To this end, young comrade, I apologise in advance for being so old. I should warn you that I could not identify a ‘dank meme’ if the fate of the working class depended on it and that I shall not be ‘shipping’ Lenin and Trotsky. If I tried to speak your marvellous language, I would produce sentences like, ‘Hey, fleeky brother with the random, let’s get planked with Marx!’
Nobody wants that. But, what many do seem to want is a short and new explanation of an old and complex thinker. So, this is that revolutionary tapas; an introductory morsel of Marx. Think of it as a tasting plate.
The future you face is one of absolute uncertainty. This uncertainty is often rebranded for you by politicians and property owners as your opportunity to be ‘agile’, ‘innovative’ or ‘entrepreneurial’. To which the Marxist says, ‘Get fucked.’
Again, young comrade, I am sorry in advance for being me. Ideally, this book would be written by a fashionable person like Ana who does not have to google terms like ‘woke’—which, I recently learned, is a pretty good one. ‘Woke’ is what a Marxist would call ‘class consciousness’, and more of that later. For the minute, my attention is still with you poor fucking Millennials, the most impoverished Western generation in almost a century.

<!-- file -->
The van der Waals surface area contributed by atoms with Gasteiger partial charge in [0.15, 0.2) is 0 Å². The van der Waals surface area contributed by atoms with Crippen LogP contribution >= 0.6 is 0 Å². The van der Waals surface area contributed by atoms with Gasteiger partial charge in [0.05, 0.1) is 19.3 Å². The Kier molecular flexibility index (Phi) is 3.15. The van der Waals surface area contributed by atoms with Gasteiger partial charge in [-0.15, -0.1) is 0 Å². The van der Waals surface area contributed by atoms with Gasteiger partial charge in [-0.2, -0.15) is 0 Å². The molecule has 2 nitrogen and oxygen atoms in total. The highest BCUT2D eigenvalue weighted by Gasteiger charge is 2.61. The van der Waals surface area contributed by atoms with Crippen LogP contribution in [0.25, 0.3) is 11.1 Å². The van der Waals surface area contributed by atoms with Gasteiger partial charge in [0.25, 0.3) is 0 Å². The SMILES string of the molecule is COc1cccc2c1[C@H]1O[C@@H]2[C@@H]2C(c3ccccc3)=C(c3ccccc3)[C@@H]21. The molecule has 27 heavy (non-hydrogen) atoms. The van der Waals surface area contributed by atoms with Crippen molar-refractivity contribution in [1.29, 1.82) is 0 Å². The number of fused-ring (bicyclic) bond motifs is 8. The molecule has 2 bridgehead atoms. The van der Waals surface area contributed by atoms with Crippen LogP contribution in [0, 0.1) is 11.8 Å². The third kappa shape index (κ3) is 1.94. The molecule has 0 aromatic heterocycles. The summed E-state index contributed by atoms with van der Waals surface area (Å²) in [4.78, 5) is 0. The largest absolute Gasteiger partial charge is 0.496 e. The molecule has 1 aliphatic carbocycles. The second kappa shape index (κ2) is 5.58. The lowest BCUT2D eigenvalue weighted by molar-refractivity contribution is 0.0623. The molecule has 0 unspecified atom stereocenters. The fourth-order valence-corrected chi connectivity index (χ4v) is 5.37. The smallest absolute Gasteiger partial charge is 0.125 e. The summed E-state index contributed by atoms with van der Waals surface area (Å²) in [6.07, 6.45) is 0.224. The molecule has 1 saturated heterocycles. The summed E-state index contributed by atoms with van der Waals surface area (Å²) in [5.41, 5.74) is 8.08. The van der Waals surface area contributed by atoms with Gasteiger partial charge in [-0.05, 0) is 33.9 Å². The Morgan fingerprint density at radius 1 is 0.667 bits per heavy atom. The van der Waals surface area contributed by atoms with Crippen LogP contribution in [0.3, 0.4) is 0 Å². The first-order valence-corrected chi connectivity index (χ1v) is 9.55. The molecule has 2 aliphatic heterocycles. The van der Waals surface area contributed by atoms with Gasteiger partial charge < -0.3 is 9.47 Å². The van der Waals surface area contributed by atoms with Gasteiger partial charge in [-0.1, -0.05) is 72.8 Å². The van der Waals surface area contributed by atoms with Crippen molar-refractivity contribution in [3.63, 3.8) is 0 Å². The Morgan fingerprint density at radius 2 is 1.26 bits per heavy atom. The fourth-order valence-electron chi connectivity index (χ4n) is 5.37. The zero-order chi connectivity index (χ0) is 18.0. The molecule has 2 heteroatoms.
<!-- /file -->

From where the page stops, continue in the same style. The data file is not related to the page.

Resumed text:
You guys have it bad. Without extraordinary reform to the way we organise our economies, you lot, as some of you may have started to suspect, are soon going to have it worse. Unless your parents are both generous and extremely well-to-do, the future you face is one of absolute uncertainty. This uncertainty is often rebranded for you by politicians and property owners as your opportunity to be ‘agile’, ‘innovative’ or ‘entrepreneurial’. To which the Marxist says, ‘Get fucked.’
There is nothing character building about not being able to afford a permanent place to live. There is nothing fun about a shrinking job market. Stagnant wages are not exhilarating, and spending a huge sum of money on an education which qualifies you for work that may not even exist by the end of your degree hardly makes this An Exciting Time To Be Alive. The only people truly enjoying themselves in the present are the elite investor class, the people you might have heard called ‘the one per cent’ but which we might now more accurately call, and plenty of good economists do, the one per cent of the one per cent.